2003 Chrysler 300M

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Change year or car

$32,315

starting MSRP

2003 Chrysler 300M

Key specs

Base trim shown

Overview

3 trims

Starting msrp listed lowest to highest price

Wondering which trim is right for you?

Our 2003 Chrysler 300M trim comparison will help you decide.

2003 Chrysler 300M review: Our expert's take

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The verdict:

Versus the competiton:

When Chrysler unveiled its 300C Concept in April, it was a thinly disguised version of the Hemi V-8-powered, rear-wheel-drive muscle car that arrives in dealerships sometime next year.

With that, Chrysler looks deep into its past to define its future.

My, how the future has changed. Ten years ago, a reborn Chrysler was touting a new generation of innovative front-drive “cab-forward” sedans that were ballyhooed as the next big thing. For Chrysler, it was a big thing, helping to pull the beleaguered company out of the red.

Now, such things are fading, with rear-wheel drive making a comeback and cab-forward turning into old hat.

The 300M Special is the sportiest version of Chrysler’s big sedans. A quicker, tighter take on the standard 300M, it adds an aggressive edge with more performance and better handling.

The 300M was added to the lineup in 1998, harking back to Chrysler’s legendary “letter cars,” a low-volume series of high-performance automobiles made between 1955 and 1965.

It took 33 years to get from the letter “L” to the letter M, and the concept had changed radically.

Now powered by a high-output V-6 instead of a V-8, the 300M was tarred by muscle-car enthusiasts as a poseur, and despite its performance attributes and practical accommodations, the 300M never lived up to its promise in the marketplace.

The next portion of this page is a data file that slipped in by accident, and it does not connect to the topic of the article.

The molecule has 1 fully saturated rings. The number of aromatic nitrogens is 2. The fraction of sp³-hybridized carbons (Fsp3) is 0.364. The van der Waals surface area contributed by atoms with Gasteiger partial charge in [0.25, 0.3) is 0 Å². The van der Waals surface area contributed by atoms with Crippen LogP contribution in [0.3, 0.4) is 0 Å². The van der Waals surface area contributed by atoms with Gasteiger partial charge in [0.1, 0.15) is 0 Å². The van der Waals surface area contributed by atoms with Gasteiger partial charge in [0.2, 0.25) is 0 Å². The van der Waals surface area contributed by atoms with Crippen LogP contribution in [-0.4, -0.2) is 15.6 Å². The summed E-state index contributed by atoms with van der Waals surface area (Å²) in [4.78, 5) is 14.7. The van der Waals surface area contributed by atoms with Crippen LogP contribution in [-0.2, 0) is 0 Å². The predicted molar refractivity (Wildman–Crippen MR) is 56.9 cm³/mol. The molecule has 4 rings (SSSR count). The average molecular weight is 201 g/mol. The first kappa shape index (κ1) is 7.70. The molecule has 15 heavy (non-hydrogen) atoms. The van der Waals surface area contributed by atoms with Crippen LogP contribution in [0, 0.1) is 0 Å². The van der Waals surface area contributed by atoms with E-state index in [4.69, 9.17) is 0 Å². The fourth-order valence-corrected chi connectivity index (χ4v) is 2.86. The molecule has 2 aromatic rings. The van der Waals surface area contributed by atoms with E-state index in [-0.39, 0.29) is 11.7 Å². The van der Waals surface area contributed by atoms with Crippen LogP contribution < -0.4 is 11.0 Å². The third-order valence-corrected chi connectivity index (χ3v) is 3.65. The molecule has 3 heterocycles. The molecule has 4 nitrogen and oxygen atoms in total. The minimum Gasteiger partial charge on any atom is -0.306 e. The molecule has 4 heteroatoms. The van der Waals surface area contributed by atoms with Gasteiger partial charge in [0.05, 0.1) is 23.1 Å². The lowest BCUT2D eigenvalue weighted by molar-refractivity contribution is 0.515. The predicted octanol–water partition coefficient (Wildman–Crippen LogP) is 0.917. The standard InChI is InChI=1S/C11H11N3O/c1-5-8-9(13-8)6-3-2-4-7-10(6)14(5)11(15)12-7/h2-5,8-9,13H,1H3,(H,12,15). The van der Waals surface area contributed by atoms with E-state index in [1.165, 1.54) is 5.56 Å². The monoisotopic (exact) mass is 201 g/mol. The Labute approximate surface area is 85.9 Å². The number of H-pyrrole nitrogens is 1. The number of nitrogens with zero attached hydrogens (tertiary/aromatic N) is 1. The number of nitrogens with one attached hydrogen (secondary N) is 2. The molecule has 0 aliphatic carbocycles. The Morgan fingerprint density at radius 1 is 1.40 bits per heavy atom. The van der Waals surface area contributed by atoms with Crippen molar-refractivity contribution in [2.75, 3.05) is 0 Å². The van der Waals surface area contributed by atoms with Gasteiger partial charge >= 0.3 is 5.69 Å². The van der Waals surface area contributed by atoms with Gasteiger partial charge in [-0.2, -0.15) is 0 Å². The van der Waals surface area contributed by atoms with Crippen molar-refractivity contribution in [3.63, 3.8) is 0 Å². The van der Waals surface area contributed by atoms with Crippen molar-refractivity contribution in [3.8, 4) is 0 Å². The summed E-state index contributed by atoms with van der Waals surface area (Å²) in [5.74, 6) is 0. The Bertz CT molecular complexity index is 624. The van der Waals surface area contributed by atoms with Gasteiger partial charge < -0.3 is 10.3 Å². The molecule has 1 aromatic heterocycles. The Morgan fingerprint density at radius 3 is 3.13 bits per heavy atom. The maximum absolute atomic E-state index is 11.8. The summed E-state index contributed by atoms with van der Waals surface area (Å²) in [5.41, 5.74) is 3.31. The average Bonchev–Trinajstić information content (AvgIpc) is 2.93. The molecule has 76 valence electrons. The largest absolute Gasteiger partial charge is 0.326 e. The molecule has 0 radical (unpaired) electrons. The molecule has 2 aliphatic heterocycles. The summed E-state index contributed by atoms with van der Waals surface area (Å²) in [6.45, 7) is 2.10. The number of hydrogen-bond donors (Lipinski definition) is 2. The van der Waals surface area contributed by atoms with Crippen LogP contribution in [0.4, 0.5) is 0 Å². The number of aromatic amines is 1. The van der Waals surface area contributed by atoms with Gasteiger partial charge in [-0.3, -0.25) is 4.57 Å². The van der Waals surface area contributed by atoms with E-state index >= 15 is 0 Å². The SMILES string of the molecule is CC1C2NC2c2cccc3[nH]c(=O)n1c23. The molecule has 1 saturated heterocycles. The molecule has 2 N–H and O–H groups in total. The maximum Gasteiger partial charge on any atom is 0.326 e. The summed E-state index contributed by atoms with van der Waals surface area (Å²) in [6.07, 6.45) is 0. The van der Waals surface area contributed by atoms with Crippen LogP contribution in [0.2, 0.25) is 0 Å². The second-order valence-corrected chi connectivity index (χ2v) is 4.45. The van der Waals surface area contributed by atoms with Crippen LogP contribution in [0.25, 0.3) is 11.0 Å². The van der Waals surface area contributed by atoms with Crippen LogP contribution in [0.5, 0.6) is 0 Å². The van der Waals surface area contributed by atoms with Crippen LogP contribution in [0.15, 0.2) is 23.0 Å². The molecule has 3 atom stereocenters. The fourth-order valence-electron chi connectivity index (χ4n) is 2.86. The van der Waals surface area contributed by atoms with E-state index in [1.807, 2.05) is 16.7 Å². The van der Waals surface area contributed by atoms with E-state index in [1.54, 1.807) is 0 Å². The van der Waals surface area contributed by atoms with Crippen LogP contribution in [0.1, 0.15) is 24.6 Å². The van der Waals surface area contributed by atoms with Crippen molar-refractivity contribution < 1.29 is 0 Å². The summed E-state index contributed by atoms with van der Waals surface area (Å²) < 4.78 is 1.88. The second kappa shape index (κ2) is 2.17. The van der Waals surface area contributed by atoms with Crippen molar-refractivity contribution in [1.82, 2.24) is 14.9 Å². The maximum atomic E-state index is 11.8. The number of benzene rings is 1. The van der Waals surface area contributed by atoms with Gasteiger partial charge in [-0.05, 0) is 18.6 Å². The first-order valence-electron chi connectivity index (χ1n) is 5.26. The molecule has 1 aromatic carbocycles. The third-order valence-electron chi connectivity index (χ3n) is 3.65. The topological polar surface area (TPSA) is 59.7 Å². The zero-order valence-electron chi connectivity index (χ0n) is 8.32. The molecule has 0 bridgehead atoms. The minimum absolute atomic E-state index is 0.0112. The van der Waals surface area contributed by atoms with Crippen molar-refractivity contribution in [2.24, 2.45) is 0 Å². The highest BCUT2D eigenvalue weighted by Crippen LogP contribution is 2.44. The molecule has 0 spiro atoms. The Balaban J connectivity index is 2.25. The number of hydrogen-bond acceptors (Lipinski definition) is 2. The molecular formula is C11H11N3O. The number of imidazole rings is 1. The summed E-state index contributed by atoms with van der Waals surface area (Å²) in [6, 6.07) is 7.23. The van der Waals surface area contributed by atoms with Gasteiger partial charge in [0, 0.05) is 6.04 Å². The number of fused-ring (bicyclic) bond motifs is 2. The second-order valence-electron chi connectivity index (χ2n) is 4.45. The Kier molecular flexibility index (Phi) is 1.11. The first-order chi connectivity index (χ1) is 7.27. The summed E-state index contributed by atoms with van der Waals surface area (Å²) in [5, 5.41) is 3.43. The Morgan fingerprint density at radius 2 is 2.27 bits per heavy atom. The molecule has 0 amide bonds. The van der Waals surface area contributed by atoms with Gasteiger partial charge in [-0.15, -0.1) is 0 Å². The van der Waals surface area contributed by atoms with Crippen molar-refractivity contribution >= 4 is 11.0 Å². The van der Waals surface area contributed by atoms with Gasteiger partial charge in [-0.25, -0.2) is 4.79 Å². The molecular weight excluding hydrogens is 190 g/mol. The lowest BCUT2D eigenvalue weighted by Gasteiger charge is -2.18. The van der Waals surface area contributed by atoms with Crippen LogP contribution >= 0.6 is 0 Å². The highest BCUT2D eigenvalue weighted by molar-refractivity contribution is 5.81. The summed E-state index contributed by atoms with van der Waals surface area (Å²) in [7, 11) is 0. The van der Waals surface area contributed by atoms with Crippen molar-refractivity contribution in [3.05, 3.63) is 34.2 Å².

And the word is, 300M goes away next year after the 300C takes center stage.

Engine and transmission

Although the 300M may lack the booming V-8s of its letter-series predecessors, the V-6 under the sloping hood produces enough horsepower and torque to make this big sedan feel quick and muscular.

All that’s missing is the massive off-the-line torque of the big V-8s. This was a sticking point among Chrysler purists, that the 300M was a letter-car in name only, without the dragster performance to back up the claim.

Not that the sedan is a slowpoke. The Special adds 5 horsepower and 8 pound-feet of torque to the basic M engine, boosting it to 255 and 258, respectively. The power comes on a smooth rush.

A downside is the need for premium gas, rather than regular in the standard M.

The four-speed automatic is mated nicely to the engine power, with an AutoStick feature for manual shifting.

Handling and drivability

The Special adds a sport suspension to the already sporty M, providing a ride that is firm but not harsh. There’s minimal body sway in corners in this nice handling vehicle.

Steering has been enhanced for the Special, making it more responsive and precise. Also upgraded are the strong four-wheel disc brakes with an antilock system that senses each wheel’s speed in turns for added braking stability.

Wheels and tires on the Special are special indeed: 18-inch alloys with unidirectional tires. These really stick to the pavement.

All of this adds up to a sedan that is reasonably fun to drive, though more for people who appreciate American-style performance rather than European finesse.

Styling

For a big car, the M manages to look lithe and sporty, especially with those huge wheels. The Special is lowered one inch on its sports suspension, and additional ground-effects trim makes it look lower still. A sleek pair of chrome tips carry the tuned exhaust system.

The cab-forward design holds up well on the Special, which has a stealthy, masculine appearance. The short nose, large wheel arches, well-defined windows and high tail carry presence and garnered some turned heads.